Akonadi Trashhandling

End of February I attended the annual pim meeting in osnabrück for the first time. There I started the akonadi trashhandling, which I need for MindMirror. The idea is to have a uniform way of handling trashed/deleted items in akonadi.

The general idea is to have to ways to separate trash from you normal items:

  • Mark them as trash but keep them in the same akonadi collection:
    This would i.e. allow a resource to map the deleted flag to i.e. the imap deleted flag.
    Of course, if the resource doesn’t support that, all items will remain visible for remote locations (i.e. gmail).
  • Mark them as trash and move them to a separate collection:
    This can be configured on a per resource basis, and allows to collect trash in i.e. another resource.
    This allows that trash is effectively hidden also to synchronised resources, but the downside is that your trash is not available on remote locations (except if you use another resource with sync as trash location).

Of course it is up to the application to use either way, but it should be quite easy to add trash support to applications, including standard actions to move to trash and restore from trash.

Heres what it consists of and what it can do for you(developers):

Marks an entity as trash with the EntityDeletedAttribute and moves it to a configured trash collection (if configured).

The default behaviour is to move the item to the trash collection which is configured in TrashSettings. If this trash collection is not available, the entity is kept in place.

All sub entites of a collection which is marked as trash are also marked as trash, and get the parent collection of the collection which was marked as trash as restore collection. This ensures that it is possible to restore items from trash, which were originally moved to trash together with the parent collection.

The job has also an option to automatically delete items which are already marked as trash.

Restore the entity from the trash collection to the original collection and remove the EntityDeletedAttribute.

By default the RestoreJob tries to move the entity back to the original location, which is saved in the EntityDeletedAttribute.
If this collection is not available anymore, it tries the original resource root as fallback, if also not available it aborts.

For this case it is possible to configure a special restore collection on the job, to which the item is restored.

If the move was successful the EntityDeletedAttribute is removed from the entity (and from all subentities).

Marks the entity as deleted and stores the restore collection/resource.
Resources could map this flag to an appropriate flag as the MarkAsDeleted flag in IMAP.

Store a trashcollection for a resource.

In the future further trash related settings, as the time before the janitor agent deletes items could be stored here.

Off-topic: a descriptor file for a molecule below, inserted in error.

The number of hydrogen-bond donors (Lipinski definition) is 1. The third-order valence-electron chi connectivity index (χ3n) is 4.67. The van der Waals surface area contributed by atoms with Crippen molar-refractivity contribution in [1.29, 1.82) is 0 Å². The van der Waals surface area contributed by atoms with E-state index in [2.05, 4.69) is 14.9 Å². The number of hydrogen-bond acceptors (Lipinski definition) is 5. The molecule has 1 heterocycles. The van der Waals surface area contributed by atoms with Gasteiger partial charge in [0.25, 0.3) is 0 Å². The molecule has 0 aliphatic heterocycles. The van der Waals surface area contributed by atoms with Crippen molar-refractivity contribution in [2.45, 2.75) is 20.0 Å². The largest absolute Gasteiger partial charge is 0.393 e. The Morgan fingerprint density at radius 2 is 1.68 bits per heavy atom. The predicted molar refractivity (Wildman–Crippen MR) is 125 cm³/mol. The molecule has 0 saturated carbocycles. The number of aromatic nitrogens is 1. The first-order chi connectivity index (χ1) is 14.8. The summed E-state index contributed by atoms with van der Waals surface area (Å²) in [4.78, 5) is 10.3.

TODO: atm. the settings are never removed. Even if the configured resource or trash collection is removed (not sure if this is ever done).

Either shows all items with the EntityDeletedAttribute or hides all entities with the EntityDeletedAttribute.
It is using a KRecursiveProxyModel, so also trash items which are in a non trash collection are shown in the trash.

Provides 6 standard actions:

  • MoveItemToTrash
  • MoveCollectionToTrash
  • RestoreItemFromTrash
  • RestoreCollectionFromTrash
  • MoveToTrashRestoreCollection
  • MoveToTrashRestoreItem

While the first 4 are trivial, the last two provide a single action, which changes its behaviour depending if the EntityDeletedAttribute is set or not. As it doesn’t make sense to restore entites which are not in trash or move entities to trash which are in trash, I believe it is the most common usecase and what I use myself.
All new actions need the EntityDeletedAttribute fetched in order to work properly.
I had to add some bits to the internal structure of the standardactionmanager to make it possible to change description/icon/etc. for a single action, everything existing should continue to work as expected though.

Trash Janitor Agent (TODO)
Goes trough all collections, and deletes items after a configured period of time, if they are marked as trash.
This configuration is in TrashSettings on a per resource basis, but could be overridden by a configuration in the EntityDeletedAttribute

This is not work in progress atm. but more a concept. I also don’t plan to add this anytime soon, so feel free to do it if you need it now, I’d be happy to help.


Author: cmollekopf

Christian Mollekopf is an open source software enthusiast with a special interest in personal organization tools. He started to contribute actively to KDE in 2008 and currently works for Kolab Systems leading the development for the next generation desktop client.

One thought on “Akonadi Trashhandling”

  1. Just a comment on th janitor agent: this is something which will be useful for a lot of cases, not just deleting old trashed items.
    E.g. taking over the expire functionality in KMail, which can also move messages of a certain age to a new folder, etc.

    A generic Janitor agent would make a great addition to the PIM runtime module and is great base idea for a GSoC project (e.g. for next year’s occurence if nobody starts creating one until then)

Leave a Reply

Fill in your details below or click an icon to log in:

WordPress.com Logo

You are commenting using your WordPress.com account. Log Out /  Change )

Google+ photo

You are commenting using your Google+ account. Log Out /  Change )

Twitter picture

You are commenting using your Twitter account. Log Out /  Change )

Facebook photo

You are commenting using your Facebook account. Log Out /  Change )


Connecting to %s